Sun, 14 Dec
This was the day that Seb Green thought he'd never see. But, after walking around Britain for nearly a year, the young man strode back into his home town of Weymouth, with this faithful collie Flash beside him. I remember meeting Seb about a year ago when he first proposed this tough challenge. Despite his age, I saw something in the young teenager which prompted me to support this effort. I just had a feeling, let's call it that, that he'd succeed.
I watched him disappear from sight some 10 months ago and I saw him back this morning. He looked the same, fitter certainly, but it was a very much more grown up young man who marched across the finish line, looking almost baffled by all the attention and fuss.
I can't mention this story without telling you about Mary Harper. She runs the DOE office for the region and has mentored Seb from start to finish. Mary's put her life on hold to support Seb, who she's cajoled, encouraged and loved as he marched around Britain. Her selflessness is exemplary and it has been a real pleasure getting to know her. I'm sure Mary and Seb will be friends for life and I know Mary will be watching his progress with interest.
Seb's not sure exactly what he wants to do, but the Royal Marines is one option. He'd certainly find the selection less challenging than perhaps his colleagues, who won't have the advantage of a 3,500 mile hike under their belts.
But, whatever Seb does, he will make a success of it. When I spent two days walking with him along the Cornish coast, I saw a resolve which will guide him well. Good luck,Seb, for the future, and welcome home.
Fri, 12 Dec
I was invited by the Rifles to attend a briefing in Dorchester. Several of the VIPs were absent, as Prince Charles had decided to visit Thomas Hardye School, but that didn't detract in any way from the event itself. I was fascinated to hear what the Rifles are up to and with 18 months of operations in Afghanistan ahead of them they're all pretty busy. What struck me most is how everyone has closed ranks to form a safety net of support for all the families left behind. A soldier in the field operates far better if he knows that all is well back home.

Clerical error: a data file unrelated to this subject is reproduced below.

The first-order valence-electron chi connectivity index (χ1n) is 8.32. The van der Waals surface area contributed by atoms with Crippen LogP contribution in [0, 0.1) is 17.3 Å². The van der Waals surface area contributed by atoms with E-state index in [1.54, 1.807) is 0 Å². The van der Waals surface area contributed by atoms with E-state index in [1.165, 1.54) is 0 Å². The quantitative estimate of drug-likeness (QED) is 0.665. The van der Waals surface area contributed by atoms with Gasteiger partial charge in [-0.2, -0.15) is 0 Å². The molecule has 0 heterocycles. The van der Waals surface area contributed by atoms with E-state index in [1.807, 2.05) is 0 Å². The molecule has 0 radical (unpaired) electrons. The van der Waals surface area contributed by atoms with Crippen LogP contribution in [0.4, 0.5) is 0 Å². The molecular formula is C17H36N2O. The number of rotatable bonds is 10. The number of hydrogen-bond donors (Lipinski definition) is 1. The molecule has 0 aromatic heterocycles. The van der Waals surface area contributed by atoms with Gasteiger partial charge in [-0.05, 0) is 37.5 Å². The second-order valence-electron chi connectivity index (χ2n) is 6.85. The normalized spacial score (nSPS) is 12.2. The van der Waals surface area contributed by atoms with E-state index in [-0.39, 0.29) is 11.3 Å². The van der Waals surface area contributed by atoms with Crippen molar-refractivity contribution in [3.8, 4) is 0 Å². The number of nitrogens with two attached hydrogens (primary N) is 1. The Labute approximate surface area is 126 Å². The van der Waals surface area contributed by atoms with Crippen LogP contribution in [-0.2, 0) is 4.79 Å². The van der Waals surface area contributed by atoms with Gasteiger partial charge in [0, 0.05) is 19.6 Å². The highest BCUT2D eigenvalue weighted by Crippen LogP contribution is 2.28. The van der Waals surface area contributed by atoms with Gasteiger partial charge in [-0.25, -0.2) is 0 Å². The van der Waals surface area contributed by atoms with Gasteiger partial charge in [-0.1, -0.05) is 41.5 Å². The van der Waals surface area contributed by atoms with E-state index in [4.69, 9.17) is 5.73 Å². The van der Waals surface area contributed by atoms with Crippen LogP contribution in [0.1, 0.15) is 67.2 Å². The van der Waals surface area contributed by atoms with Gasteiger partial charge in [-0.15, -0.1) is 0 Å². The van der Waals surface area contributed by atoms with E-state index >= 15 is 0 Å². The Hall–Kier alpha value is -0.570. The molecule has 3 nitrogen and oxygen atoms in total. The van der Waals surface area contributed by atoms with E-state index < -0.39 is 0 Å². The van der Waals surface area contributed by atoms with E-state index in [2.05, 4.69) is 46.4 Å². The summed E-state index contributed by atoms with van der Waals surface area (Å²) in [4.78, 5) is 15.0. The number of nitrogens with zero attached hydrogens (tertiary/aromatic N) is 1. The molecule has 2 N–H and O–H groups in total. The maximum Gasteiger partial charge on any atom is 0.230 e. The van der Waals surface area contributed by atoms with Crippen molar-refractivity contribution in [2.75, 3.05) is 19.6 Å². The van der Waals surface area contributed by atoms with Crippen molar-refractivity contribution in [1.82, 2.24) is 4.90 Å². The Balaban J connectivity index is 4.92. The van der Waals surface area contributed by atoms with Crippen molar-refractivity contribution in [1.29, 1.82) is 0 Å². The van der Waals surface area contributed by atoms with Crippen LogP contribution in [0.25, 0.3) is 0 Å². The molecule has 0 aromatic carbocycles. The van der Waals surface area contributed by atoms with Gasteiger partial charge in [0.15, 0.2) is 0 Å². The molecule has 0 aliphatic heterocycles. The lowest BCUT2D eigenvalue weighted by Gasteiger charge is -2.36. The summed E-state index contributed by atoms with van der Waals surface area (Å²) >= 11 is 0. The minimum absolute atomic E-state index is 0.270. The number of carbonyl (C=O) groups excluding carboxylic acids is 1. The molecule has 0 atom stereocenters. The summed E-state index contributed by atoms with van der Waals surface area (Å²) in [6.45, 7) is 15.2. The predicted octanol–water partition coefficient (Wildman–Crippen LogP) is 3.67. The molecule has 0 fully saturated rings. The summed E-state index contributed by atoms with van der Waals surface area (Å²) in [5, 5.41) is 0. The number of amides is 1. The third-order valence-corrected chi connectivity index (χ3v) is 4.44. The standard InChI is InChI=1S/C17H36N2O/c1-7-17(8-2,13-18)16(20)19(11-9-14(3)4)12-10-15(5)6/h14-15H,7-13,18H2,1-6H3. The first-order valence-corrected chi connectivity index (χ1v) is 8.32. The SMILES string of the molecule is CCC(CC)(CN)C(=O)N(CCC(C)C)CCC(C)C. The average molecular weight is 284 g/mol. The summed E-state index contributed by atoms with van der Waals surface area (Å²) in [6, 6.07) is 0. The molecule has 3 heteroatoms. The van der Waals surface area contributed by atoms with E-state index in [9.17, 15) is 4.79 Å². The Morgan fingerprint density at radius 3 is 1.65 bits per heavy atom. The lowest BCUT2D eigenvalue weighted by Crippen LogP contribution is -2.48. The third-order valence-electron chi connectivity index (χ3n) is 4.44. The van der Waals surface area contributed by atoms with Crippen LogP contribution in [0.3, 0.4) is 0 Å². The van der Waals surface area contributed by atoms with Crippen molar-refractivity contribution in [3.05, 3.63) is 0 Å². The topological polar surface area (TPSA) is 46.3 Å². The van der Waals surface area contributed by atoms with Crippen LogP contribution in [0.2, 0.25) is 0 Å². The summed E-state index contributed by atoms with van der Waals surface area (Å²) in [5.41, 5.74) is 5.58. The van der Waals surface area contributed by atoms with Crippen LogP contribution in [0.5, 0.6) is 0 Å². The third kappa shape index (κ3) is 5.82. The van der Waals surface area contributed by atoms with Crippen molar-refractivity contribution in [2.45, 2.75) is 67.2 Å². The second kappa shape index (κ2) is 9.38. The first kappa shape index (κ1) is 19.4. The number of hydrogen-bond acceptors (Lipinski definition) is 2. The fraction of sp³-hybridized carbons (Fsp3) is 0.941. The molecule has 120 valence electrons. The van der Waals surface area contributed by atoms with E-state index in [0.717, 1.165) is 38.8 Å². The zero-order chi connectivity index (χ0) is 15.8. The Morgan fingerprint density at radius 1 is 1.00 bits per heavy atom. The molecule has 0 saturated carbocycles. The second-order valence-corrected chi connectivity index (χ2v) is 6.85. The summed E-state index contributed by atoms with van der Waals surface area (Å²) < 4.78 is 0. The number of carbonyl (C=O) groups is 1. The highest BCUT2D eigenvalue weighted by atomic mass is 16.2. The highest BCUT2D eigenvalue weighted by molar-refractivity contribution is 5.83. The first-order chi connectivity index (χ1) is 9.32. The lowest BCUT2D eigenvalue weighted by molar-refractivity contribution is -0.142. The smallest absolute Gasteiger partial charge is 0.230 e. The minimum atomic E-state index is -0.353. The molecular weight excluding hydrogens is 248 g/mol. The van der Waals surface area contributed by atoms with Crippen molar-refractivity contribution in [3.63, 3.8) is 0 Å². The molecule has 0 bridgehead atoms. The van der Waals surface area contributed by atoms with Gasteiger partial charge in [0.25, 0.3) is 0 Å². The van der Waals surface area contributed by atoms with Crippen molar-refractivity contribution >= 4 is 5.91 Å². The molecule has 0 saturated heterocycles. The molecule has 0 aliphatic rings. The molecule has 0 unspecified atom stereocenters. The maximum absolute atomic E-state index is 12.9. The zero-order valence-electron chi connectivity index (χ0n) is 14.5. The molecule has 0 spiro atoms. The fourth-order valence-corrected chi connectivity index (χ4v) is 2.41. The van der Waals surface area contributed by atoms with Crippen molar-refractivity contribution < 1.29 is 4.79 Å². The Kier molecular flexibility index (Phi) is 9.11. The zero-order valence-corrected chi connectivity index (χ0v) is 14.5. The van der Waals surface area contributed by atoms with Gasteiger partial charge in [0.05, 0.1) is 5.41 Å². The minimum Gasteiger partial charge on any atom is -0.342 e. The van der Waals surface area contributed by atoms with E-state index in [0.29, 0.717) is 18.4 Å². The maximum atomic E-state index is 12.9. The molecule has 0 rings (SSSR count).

We should be so proud of our armed services. They've been at war for some time now; the nation hasn't.
And, then, later in the evening, I joined another crowd of professionals in the rain and wind in Weymouth. I'm taking about the police force, of course. Here, too, I was struck by everyone's professionalism. They just got on with the job, ensuring that you and I can rest easy in our beds while the young men and women of Dorset police are out catching criminals.
It was a surprisingly quiet night, but that was due to the weather more than anything else. Although there's no doubt the credit crunch has dampened spending.
Don't forget this dedicated force as you cosy up round your tree this Christmas. They do a superb job, sometimes in the face of great danger and stress. We owe them all a big thank you.
Thu, 11 Dec
I enjoyed a very good lunch with two prominent businessmen at Southwell Business Park on Portland. Business is the key to jobs and prosperity for our region and I was keen to find out just what we, a Conservative government, could do to help entrepreneurs like the two I was lunching with.
Labour believes in the State and the public sector and pours billions of pounds of our money into what I describe as the 'unproductive sector'. History has proved again and again that this is madness and I shall be fighting hard if elected to release business from the stranglehold of regulation, which is crippling this country.
What a place Southwell Park is. And now the hotel's open, the enterprise has come alive. And the views up there are quite stunning. We are lucky to live where we do.